Brisbane to Frisco: The Aussie Grind cultivates community, diverse menu

Lui (left) and Angie Monforte are the owners of The Aussie Grind. (Elizabeth Ucles/Community Impact Newspaper)
Lui (left) and Angie Monforte are the owners of The Aussie Grind. (Elizabeth Ucles/Community Impact Newspaper)

Lui (left) and Angie Monforte are the owners of The Aussie Grind. (Elizabeth Ucles/Community Impact Newspaper)

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The piccolo latte (left), the chai latte (bottom) and the flat white (right) are the Grind's most popular coffees. (Elizabeth Uclés/Community Impact Newspaper)
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Fish N' Chips is the Grind's most popular lunch dish. (Elizabeth Uclés/Community Impact Newspaper)
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T.A.G. Big Breaky is the Grind's most popular breakfast dish. (Elizabeth Uclés/Community Impact Newspaper)
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The Aussie Grind does not offer Wi-Fi—a move intended to promote conversation in the restaurant. (Elizabeth Uclés/Community Impact Newspaper)
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The Aussie Grind offers carryout and dine-in service. (Elizabeth Ucles/Community Impact Newspaper)
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The Aussie Grind offers lamingtons, an Australian pastry. They are vanilla butter cakes rolled in chocolate and coconut. (Elizabeth Uclés/Community Impact Newspaper)
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The restaurant is located on Preston Road. (Elizabeth Uclés/Community Impact Newspaper)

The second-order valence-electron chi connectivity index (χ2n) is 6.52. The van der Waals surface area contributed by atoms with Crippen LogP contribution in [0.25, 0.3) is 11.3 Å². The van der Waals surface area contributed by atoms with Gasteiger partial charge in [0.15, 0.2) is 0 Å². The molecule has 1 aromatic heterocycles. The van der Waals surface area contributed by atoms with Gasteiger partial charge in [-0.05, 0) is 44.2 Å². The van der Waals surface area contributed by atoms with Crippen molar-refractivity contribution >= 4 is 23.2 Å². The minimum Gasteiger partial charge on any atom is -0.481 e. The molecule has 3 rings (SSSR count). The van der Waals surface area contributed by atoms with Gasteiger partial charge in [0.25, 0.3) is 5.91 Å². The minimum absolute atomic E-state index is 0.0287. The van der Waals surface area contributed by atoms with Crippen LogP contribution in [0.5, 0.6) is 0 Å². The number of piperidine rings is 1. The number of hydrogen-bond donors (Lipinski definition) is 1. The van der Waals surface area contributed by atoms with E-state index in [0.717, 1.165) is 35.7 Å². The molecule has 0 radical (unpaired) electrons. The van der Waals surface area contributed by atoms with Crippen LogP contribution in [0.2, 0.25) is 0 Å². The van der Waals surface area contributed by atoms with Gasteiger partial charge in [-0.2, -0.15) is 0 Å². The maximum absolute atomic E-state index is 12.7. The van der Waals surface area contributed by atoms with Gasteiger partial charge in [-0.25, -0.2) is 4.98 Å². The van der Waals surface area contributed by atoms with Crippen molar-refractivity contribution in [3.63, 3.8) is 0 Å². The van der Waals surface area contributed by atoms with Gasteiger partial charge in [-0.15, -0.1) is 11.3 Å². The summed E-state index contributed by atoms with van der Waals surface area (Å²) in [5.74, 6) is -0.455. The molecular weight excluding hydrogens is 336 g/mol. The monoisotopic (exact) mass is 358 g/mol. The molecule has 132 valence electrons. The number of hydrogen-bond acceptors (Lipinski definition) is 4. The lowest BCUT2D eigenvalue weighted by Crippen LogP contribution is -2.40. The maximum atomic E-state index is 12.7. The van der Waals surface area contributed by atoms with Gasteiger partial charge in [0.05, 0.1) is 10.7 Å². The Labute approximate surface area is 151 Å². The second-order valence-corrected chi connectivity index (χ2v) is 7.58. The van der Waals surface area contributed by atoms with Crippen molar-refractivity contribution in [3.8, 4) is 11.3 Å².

Angie and Lui Monforte always loved visiting Texas, but they had a hard time, they said, finding food similar to what they ate in Australia. This led the husband-wife duo to bring a slice of Australia to Frisco with the opening of The Aussie Grind last year.

The Aussie-style brunch cafe offers breakfast, lunch, desserts and an assortment of coffee drinks.

The menu is nearly identical to a restaurant the Monfortes owned in Brisbane, Angie said. Once the lease for that restaurant ended, the couple said they sold everything they owned and headed to Frisco.

“Part of the immigration process is you’ve got to invest everything yourself,” she said.

The Monfortes did market research for the restaurant before their move, they said. Once they focused on the Dallas area, they saw how “dynamic and diverse” Frisco was, Angie said.


Lui said they work to stand out by remaining an independent business, which he said has allowed them the time to foster a tight-knit community. That desire to distinguish themselves is also why the restaurant does not offer Wi-Fi, Angie said.

“You’re walking into a hub where people are chatting about who sold the house down the road and, you know, who goes to school with who,” Angie said.

Not franchising also allows the Monfortes to take liberties with the menu, Lui said.

“You have to be an individual,” he said.

Changing the menu works well given the nature of Australian food. Angie said the cuisine is inspired by others around the globe. For instance, for one dish, The Aussie Grind takes gnocchi, an Italian pasta, and transforms it into a breakfast salad.

“The Australian way of eating is grabbing each nationality and making a twist,” Angie said.
By Elizabeth Ucles
Elizabeth is the reporter for Community Impact Newspaper's Frisco edition. She graduated from St. Edward's University with a degree in Writing and Rhetoric with a journalism concentration and a minor in Spanish in May 2019. Elizabeth covers public and higher education, development and transportation.


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